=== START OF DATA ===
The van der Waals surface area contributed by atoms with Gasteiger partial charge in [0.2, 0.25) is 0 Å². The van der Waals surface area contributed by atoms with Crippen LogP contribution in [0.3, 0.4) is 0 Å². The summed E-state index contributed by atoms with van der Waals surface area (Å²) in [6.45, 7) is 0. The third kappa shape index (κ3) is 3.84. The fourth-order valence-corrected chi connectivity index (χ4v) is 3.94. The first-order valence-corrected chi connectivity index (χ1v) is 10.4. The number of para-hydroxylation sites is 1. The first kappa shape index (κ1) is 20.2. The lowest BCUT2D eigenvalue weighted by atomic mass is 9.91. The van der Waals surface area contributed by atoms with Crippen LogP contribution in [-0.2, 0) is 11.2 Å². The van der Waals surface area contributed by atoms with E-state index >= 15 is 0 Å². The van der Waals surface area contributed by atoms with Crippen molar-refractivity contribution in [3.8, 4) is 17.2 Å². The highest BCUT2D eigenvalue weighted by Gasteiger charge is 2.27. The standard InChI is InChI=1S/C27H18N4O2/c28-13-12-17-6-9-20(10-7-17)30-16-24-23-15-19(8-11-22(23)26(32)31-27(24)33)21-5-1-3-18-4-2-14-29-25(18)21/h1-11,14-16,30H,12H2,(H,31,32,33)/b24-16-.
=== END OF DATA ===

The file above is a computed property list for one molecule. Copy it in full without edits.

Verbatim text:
The van der Waals surface area contributed by atoms with Gasteiger partial charge in [0.2, 0.25) is 0 Å². The van der Waals surface area contributed by atoms with Crippen LogP contribution in [0.3, 0.4) is 0 Å². The summed E-state index contributed by atoms with van der Waals surface area (Å²) in [6.45, 7) is 0. The third kappa shape index (κ3) is 3.84. The fourth-order valence-corrected chi connectivity index (χ4v) is 3.94. The first-order valence-corrected chi connectivity index (χ1v) is 10.4. The number of para-hydroxylation sites is 1. The first kappa shape index (κ1) is 20.2. The lowest BCUT2D eigenvalue weighted by atomic mass is 9.91. The van der Waals surface area contributed by atoms with Crippen LogP contribution in [-0.2, 0) is 11.2 Å². The van der Waals surface area contributed by atoms with E-state index >= 15 is 0 Å². The van der Waals surface area contributed by atoms with Crippen molar-refractivity contribution in [3.8, 4) is 17.2 Å². The highest BCUT2D eigenvalue weighted by Gasteiger charge is 2.27. The standard InChI is InChI=1S/C27H18N4O2/c28-13-12-17-6-9-20(10-7-17)30-16-24-23-15-19(8-11-22(23)26(32)31-27(24)33)21-5-1-3-18-4-2-14-29-25(18)21/h1-11,14-16,30H,12H2,(H,31,32,33)/b24-16-.